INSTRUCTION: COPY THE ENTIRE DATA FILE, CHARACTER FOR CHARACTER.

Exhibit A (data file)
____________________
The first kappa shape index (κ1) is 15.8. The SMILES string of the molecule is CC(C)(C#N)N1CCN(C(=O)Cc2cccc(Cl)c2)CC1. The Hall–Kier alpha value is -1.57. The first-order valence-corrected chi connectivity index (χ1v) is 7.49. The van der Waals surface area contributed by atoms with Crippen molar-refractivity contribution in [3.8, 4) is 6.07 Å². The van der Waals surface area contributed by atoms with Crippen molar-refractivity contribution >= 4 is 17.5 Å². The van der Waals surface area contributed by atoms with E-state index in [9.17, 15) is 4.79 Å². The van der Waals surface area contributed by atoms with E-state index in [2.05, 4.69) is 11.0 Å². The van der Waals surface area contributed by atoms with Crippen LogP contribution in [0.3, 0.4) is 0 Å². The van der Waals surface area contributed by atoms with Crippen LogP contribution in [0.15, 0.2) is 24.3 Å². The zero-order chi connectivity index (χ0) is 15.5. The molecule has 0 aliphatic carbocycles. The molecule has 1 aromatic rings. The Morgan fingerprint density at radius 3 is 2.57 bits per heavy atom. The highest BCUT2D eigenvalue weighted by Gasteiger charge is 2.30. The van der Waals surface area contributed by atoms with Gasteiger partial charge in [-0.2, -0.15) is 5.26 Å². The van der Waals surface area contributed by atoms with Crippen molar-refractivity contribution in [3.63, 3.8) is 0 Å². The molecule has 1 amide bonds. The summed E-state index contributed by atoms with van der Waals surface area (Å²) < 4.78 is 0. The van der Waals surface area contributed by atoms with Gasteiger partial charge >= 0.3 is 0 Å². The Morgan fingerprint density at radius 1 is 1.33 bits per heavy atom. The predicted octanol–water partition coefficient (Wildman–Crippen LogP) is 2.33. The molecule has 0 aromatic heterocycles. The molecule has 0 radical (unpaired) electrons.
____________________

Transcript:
The first kappa shape index (κ1) is 15.8. The SMILES string of the molecule is CC(C)(C#N)N1CCN(C(=O)Cc2cccc(Cl)c2)CC1. The Hall–Kier alpha value is -1.57. The first-order valence-corrected chi connectivity index (χ1v) is 7.49. The van der Waals surface area contributed by atoms with Crippen molar-refractivity contribution in [3.8, 4) is 6.07 Å². The van der Waals surface area contributed by atoms with Crippen molar-refractivity contribution >= 4 is 17.5 Å². The van der Waals surface area contributed by atoms with E-state index in [9.17, 15) is 4.79 Å². The van der Waals surface area contributed by atoms with E-state index in [2.05, 4.69) is 11.0 Å². The van der Waals surface area contributed by atoms with Crippen LogP contribution in [0.3, 0.4) is 0 Å². The van der Waals surface area contributed by atoms with Crippen LogP contribution in [0.15, 0.2) is 24.3 Å². The zero-order chi connectivity index (χ0) is 15.5. The molecule has 0 aliphatic carbocycles. The molecule has 1 aromatic rings. The Morgan fingerprint density at radius 3 is 2.57 bits per heavy atom. The highest BCUT2D eigenvalue weighted by Gasteiger charge is 2.30. The van der Waals surface area contributed by atoms with Gasteiger partial charge in [-0.2, -0.15) is 5.26 Å². The van der Waals surface area contributed by atoms with Crippen molar-refractivity contribution in [3.63, 3.8) is 0 Å². The molecule has 1 amide bonds. The summed E-state index contributed by atoms with van der Waals surface area (Å²) < 4.78 is 0. The van der Waals surface area contributed by atoms with Gasteiger partial charge >= 0.3 is 0 Å². The Morgan fingerprint density at radius 1 is 1.33 bits per heavy atom. The predicted octanol–water partition coefficient (Wildman–Crippen LogP) is 2.33. The molecule has 0 aromatic heterocycles. The molecule has 0 radical (unpaired) electrons.